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Movie Review: The Man We Want To Anger

By Mike Everleth ⋅ April 6, 2009

Kenneth Anger

According to Kenneth Anger himself, there are two consistent themes running through his body of work: Suicide and optimism.

The Man We Want to Anger by Montreal-based avant-garde filmmaking entity Ca Ca Ca is not a traditionally structured documentary about the pioneering underground filmmaker, although it does include a couple of choice moments in which Anger speaks lucidly about his influences and motivations. Subtitled “Kenneth Anger, Aleister Crowley, Cinema, Magick & The Occult,” the film explores Anger’s connection to the famed spiritualist’s philosophies and puts those same connections into practice.

Filmed in Paris in 2008 at a simultaneous showing of Crowley’s artwork and a retrospective of Anger’s underground films at the Palais de Tokyo, there is little historical background given on either of these two men. There is no clear recycling of either’s respective careers. What we learn of Aleister Crowley is that he was a spiritualist who turned to painting later in life as both a career rejuvenating move and to work out new ideas regarding his teachings.

Through his art, Crowley explored the connection between painting and viewer. As one Crowley expert points out, the subjects in his paintings are caught in ritualistic poses — with ritual being key in the creation of magick — so that the figures are literally speaking to the viewer who can then theoretically interact with those figures. (Actually, in several paintings featured in the film, Crowley’s figures are raising their middle finger to the viewer, but I don’t know if that meant then what it means today.)

Applying that to cinema, Anger’s films in return are very ritualistic in nature. The most famous example being the suiting up of biker garb and the explosion of Walpurgis Night celebration in Scorpio Rising. Going even further, though, Anger believes that the projection of light needed for cinema is a ritual that summons Lucifer. But this is not the commonly assumed dark Satanic figure, but a Lucifer who is a solar, light-bringing spiritual entity.

Anger describes himself as being mostly retired from the occult these days, although he still seems to enjoy discussing it. It is a little disconcerting to see, as the film opens, the former high priest of occult cinema wandering the streets of Paris wearing a Rangers hockey jersey with the first “R” and the last “s” conveniently left off. It cuts a humorous, if somewhat banal figure.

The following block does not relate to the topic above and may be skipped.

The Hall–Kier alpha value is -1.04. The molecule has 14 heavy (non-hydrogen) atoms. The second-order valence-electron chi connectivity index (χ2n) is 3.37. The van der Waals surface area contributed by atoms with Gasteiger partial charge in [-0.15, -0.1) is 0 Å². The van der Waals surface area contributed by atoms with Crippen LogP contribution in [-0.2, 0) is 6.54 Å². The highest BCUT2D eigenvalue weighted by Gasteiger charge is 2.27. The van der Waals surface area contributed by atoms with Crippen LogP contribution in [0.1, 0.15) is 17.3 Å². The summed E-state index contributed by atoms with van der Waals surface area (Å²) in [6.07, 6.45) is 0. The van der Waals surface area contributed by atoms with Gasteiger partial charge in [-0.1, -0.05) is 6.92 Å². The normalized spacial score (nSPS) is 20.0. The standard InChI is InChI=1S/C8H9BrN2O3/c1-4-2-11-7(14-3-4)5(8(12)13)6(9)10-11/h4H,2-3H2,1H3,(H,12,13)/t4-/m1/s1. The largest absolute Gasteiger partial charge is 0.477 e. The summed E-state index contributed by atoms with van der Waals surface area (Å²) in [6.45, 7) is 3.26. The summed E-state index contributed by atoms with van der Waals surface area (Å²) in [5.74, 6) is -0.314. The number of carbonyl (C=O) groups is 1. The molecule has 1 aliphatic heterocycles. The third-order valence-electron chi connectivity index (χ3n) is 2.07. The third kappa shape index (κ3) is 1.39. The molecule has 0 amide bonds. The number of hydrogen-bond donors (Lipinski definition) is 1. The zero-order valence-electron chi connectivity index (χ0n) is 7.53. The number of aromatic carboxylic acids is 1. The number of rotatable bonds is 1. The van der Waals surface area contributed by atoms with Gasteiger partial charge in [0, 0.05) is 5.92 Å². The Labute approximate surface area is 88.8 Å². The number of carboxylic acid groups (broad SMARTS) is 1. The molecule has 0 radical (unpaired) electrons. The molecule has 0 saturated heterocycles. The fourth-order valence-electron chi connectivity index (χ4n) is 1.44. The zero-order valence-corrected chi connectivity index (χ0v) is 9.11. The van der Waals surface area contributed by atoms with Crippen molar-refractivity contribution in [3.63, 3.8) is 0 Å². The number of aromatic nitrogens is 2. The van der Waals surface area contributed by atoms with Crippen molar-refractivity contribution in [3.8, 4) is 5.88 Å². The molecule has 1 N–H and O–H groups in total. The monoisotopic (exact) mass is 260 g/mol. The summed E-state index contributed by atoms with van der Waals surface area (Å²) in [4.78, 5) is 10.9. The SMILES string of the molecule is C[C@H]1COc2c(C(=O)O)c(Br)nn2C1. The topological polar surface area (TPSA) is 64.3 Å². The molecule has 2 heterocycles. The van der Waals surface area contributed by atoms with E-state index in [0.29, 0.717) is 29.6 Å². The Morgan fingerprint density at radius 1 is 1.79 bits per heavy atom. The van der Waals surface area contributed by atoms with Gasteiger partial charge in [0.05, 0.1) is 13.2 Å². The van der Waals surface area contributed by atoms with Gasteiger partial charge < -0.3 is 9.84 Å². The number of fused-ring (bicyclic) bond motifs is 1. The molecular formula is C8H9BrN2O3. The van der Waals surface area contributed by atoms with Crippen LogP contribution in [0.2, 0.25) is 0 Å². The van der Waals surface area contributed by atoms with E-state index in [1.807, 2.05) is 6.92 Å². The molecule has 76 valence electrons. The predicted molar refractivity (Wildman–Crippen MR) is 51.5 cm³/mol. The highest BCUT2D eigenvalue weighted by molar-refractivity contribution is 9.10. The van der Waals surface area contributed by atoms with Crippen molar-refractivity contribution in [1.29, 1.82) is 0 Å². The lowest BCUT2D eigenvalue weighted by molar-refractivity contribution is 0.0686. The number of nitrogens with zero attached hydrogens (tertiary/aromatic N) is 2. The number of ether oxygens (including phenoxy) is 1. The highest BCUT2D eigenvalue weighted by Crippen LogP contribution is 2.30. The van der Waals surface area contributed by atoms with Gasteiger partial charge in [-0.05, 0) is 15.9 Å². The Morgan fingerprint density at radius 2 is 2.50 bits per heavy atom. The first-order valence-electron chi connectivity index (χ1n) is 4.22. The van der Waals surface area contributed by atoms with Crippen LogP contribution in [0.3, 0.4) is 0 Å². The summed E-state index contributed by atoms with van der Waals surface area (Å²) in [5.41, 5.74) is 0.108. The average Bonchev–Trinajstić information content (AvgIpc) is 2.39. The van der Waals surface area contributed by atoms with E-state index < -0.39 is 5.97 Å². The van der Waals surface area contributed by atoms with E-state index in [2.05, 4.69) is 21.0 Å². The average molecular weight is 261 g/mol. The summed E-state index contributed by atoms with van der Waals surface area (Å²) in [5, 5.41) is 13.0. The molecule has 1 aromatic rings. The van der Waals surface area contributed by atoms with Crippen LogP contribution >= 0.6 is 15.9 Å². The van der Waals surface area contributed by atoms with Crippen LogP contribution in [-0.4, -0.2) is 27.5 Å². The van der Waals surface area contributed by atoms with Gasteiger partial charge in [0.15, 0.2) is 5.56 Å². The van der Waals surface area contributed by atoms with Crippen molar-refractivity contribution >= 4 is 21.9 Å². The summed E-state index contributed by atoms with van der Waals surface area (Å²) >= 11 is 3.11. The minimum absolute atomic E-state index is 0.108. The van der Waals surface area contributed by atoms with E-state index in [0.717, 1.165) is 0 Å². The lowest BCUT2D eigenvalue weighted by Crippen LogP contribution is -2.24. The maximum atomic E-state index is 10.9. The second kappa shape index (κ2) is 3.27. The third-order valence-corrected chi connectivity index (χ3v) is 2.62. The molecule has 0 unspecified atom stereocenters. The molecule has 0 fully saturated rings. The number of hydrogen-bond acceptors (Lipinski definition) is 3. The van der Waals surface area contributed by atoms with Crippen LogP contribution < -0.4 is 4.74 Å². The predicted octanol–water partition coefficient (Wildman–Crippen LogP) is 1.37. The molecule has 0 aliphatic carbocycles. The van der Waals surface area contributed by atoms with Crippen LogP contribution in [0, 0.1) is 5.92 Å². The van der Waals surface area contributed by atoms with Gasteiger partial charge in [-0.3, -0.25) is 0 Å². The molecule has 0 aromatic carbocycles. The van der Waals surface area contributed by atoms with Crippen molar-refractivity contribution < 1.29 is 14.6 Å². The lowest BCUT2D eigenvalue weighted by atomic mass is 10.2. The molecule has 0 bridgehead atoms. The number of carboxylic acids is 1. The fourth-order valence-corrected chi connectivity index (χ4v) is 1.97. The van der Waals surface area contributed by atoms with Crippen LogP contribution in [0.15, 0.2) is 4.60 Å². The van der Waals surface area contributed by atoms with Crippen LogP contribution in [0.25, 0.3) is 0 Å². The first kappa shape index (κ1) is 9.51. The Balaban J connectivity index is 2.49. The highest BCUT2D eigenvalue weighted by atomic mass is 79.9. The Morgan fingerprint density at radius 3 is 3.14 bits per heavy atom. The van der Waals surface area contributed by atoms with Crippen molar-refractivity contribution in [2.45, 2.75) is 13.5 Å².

So, it’s up to a new generation to carry on Crowley and Anger’s esoterism and CA CA CA seems to step ably into that void. One interesting concern his film raises is the idea that the “cinema” of Anger’s heyday, the ’60s, is dying. For example, where is the light-bringing ritual of my own viewing of The Man We Want to Anger since nothing was “projected”? (I watched it on my computer monitor.) Although people still go to the theater to watch film, most people see “films” these days at home on their TV. The living room “entertainment center” is like an altar, but with no projection is Lucifer still being summoned in our homes?

CA CA CA addresses this issue in the way he re-presents Anger’s films. The Man We Want to Anger is split into two parts: “Die Liebe,” which focuses mainly on Anger’s Invocation of My Demon Brother; and “Das Leben,” which focuses more on the recent Ich Will. Large segments of these two Anger films, and many more, are incorporated into the documentary. But rather than using crisp excerpts, CA CA CA has captured degraded video projections of these films. One can clearly see the video-captured-on-video striations that results from such a method. Thus the “light” from Anger’s original work has been caught and transferred through several mediums before it has reached the viewer.

In “Die Liebe,” Invocation of My Demon Brother is more practically dissected and analyzed than Ich Will is in “Das Leben.” In the first half, Anger talks explicitly about the difference between Crowley’s Lucifer of the light and the dark Lucifer worshipped by his friend, Anton LaVey, who appears in Invocation.

Ich Will is Anger’s re-contextualizing of images of Hitler’s Youth. Clearly, Anger is drawn to the ritual of Nazi parade functions. But, after just a brief discussion of the film, CA CA CA goes on an epic merging of sequences from Ich Will with innocuous video of Pasadena’s Rose Parade as well as repeated images from other Anger films, like Lucifer Rising. These images are layered upon and dissolved into each other into an orgy of ritualized performance.

The Man We Want to Anger comes riding in perfectly on the wave of renewed fascination with Kenneth Anger and Aleister Crowley, a bit more on an advanced level since the documentary skips over their detailed history and gets right into the analysis of their work. But underground filmmaking could use a good jolt of, maybe not the occult specifically, but at least a dose of spiritualism, something that was heavily present in the ’60s and is missing largely from today’s work. For spiritualism to bubble back up through the underground to infect the mainstream, The Man We Want to Anger is a bold ray of light to engender that comeback.

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